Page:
The reactions occurring in the third step of this process proceed according to Equations 6 and 7 as in the following:
(SO3)= +H+ +→(HSO3)- (Equation 6)
(HM++)+2(OH-)→HM(OH)2 (Equation 7)
As free metal cations, both ferrous and heavy metal ions form insoluble hydroxide precipitated solids at slightly acidic to alkaline pH. With the suspended solids of metallic particles and undissolved ferric oxide particles of the secondary step to precipitate upon, the ferrous and heavy metal hydroxides form heavy, dense, fast settling material.
The solids slurry of the third reaction step is withdrawn from the bottom of the settling vessel utilized and is recycled to the first, second, third, and/or fourth reaction step(s) of the process of this invention. The heavy metal hydroxides dissolve in concentrated heavy metal acidic solution, to free and coalesce oils and greases and contribute an alkali value to the neutralization of the strong acid solutions in accordance with Equation 8.
HM(OH)2 +2(H+)→(HM++)+2H2 O (Equation 8)
The ferrous hydroxide dissolves, forming ferrous ions in the concentrated reaction solution of the first reaction step in accordance with Equation 9.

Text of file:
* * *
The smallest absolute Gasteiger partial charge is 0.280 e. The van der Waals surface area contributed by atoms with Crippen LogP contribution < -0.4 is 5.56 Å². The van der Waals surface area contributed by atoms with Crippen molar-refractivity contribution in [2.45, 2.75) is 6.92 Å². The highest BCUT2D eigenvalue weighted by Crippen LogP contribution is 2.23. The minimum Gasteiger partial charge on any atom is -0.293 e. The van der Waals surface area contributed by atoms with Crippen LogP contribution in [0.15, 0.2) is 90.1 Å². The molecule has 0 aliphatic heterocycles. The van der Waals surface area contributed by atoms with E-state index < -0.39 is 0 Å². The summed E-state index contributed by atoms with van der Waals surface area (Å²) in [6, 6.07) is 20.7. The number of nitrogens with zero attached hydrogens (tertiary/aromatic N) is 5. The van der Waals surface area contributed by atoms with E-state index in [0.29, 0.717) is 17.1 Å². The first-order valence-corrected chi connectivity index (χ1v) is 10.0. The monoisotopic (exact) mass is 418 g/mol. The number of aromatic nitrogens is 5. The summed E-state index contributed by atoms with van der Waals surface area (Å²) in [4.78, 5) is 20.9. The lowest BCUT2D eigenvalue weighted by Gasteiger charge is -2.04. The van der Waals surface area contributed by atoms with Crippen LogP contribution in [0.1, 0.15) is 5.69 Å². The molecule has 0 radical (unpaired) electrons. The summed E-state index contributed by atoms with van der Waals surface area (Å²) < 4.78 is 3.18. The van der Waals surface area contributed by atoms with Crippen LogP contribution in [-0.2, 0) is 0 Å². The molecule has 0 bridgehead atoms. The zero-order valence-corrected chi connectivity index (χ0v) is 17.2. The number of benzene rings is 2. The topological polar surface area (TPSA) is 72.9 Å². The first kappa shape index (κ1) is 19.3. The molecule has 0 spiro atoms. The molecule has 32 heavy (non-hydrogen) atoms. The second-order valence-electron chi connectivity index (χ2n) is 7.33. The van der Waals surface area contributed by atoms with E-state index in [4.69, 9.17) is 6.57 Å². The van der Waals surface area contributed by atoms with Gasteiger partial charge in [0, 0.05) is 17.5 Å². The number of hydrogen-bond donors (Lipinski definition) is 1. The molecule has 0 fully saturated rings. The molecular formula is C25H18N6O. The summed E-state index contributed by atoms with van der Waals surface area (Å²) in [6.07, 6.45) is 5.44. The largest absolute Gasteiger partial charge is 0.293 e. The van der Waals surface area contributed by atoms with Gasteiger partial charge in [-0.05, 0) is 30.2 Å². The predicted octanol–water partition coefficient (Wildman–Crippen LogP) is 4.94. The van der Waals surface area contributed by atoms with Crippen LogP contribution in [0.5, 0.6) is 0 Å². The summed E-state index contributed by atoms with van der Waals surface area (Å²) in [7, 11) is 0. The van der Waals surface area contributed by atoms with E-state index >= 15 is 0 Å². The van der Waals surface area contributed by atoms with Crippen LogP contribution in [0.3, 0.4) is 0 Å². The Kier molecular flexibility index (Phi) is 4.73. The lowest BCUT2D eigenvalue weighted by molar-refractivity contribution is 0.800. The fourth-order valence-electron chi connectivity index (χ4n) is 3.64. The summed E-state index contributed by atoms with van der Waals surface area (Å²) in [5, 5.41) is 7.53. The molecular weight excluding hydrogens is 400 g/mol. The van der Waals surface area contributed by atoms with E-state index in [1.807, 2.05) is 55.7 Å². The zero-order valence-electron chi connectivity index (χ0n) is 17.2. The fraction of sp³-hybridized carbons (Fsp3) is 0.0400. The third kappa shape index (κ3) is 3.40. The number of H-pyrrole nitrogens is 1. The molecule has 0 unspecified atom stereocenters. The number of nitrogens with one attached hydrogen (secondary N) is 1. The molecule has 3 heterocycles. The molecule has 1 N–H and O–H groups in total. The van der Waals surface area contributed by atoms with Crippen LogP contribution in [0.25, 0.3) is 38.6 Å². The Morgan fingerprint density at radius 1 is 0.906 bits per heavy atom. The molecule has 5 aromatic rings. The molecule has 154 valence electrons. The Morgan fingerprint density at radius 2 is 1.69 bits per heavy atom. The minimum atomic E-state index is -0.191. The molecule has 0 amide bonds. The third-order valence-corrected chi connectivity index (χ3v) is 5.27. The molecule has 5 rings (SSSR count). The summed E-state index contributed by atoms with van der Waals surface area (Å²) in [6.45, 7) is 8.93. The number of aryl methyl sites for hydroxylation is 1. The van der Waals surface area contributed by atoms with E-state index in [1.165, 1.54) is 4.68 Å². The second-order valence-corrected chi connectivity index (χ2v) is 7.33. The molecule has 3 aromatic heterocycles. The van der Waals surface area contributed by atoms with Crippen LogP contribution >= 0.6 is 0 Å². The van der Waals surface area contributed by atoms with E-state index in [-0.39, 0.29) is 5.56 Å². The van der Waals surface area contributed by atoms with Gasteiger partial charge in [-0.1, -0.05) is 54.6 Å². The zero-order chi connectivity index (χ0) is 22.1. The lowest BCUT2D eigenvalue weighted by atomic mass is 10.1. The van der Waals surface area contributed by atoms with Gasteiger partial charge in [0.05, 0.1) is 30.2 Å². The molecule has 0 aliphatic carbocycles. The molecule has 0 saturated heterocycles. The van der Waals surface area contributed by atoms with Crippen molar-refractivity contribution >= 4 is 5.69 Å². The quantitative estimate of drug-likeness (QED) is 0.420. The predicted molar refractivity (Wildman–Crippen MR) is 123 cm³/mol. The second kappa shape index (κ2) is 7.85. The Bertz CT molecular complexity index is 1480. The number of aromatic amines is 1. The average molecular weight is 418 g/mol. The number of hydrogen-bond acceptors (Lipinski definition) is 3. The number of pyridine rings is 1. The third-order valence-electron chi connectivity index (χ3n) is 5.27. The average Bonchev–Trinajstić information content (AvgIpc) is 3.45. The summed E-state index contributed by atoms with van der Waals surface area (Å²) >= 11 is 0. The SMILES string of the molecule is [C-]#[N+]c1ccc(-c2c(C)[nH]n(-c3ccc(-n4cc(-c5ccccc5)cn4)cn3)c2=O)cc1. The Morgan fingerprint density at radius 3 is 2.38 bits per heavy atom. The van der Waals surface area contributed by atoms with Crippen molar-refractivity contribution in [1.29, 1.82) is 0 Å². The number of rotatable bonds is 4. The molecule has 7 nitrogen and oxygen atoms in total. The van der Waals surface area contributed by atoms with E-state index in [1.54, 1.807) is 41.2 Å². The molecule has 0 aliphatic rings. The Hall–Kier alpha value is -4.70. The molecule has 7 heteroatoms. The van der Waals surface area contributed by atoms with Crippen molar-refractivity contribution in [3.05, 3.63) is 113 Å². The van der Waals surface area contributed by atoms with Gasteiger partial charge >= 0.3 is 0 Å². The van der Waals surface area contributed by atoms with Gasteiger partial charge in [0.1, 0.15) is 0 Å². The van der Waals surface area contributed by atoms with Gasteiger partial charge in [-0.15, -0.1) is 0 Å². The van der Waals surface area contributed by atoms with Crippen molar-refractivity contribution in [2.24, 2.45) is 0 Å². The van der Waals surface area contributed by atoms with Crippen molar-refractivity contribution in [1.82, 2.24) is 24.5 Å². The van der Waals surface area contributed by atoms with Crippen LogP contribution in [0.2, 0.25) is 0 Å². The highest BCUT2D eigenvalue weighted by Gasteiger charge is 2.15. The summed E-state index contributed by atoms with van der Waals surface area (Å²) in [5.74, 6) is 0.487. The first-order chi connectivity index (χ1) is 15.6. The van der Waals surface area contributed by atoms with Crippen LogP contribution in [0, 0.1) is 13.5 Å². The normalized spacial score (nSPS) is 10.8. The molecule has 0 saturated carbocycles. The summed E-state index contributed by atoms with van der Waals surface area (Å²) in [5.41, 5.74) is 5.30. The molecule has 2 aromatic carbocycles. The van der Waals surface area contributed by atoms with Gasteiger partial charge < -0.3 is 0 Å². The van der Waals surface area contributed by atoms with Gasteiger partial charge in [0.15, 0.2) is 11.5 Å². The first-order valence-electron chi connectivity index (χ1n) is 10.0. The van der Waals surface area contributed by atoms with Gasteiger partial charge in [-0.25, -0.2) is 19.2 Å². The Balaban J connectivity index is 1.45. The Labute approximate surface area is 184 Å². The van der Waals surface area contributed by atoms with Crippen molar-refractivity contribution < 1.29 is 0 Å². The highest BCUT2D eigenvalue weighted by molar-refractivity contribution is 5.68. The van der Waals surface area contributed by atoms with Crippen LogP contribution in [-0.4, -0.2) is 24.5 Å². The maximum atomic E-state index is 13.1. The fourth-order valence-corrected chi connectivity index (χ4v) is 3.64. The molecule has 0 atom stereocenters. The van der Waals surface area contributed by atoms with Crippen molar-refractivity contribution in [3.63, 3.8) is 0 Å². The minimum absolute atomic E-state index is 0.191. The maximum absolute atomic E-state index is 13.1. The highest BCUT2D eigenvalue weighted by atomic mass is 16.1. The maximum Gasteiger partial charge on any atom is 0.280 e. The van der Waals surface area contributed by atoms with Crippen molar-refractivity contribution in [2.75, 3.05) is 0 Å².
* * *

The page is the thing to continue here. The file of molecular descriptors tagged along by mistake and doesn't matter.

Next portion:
Fe(OH)2 +2(H+)→(Fe++)+2H2 O (Equation 9)
The heavy metal content of the hydroxide slurry is about 50 to 250 or more times as concentrated as the heavy metal content in the dilute heavy metal solution feeding to the second reaction step. When the slurry is first mechanically dewatered, even higher ratios are obtained and the volume of the recycle is lowered.
The clarified liquid of the third step is either discarded or it flows into an optional fourth reaction step. A strong oxidizer is added, such as air, oxygen, ozone, hydrogen peroxide, sodium percarbonate, sodium persulfate, or mixtures thereof, or the like, preferably hydrogen peroxide. A measurement of ORP (oxidation-reduction potential) allows control in the range of +400 mv to +700 mv, found to be economical and adequate to accomplish the desired objectives of removing excess reducing agent and to provide sufficient oxygen to promote plant and animal life. Alternatively, the oxidizer can be added to the second or third step.